A long runner with length of 32 feet, 384 inches and 15" wide.
T'boli people of Mindanao Philippines loom this warp ikat with abaca, a banana fiber, to make ceremonial blankets.
The T’nalak, is a traditional cloth woven by the T’boli women of Lake Sebu in South Cotabato, Mindanao. Tucked away in this remote region in the Southern Philippines, indigenous weavers continue this tedious and age-old practice involving the ikat method using natural dyes and threads from plant fibers that are indigenous to the Philippines.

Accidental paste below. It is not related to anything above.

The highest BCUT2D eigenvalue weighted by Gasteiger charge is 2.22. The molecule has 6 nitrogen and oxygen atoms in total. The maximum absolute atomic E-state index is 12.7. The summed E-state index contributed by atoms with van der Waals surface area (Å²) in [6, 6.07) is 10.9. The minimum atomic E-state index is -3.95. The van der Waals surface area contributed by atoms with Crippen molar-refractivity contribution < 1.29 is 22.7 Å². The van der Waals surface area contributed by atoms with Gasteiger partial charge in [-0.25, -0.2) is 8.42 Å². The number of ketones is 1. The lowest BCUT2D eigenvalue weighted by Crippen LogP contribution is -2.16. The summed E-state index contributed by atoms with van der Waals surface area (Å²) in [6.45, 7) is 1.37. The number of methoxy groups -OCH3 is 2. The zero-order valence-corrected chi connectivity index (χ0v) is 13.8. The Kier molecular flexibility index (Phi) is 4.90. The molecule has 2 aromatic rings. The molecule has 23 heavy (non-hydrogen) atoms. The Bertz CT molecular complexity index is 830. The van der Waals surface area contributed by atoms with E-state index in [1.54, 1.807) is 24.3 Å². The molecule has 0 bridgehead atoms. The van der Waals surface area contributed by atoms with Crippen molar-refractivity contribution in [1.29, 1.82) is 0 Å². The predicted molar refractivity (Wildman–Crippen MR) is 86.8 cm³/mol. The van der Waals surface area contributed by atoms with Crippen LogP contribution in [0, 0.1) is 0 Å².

The T’boli women, known as the dreamweavers, weave without the use of drawn patterns, and rely on a mental image for the designs they believe are bestowed on them through dreams either on their own, from their ancestors or through Fu Dalu, the spirit of the abaca.
Weaving is done on a backstrap loom and polished to a high sheen with a cowrie shell.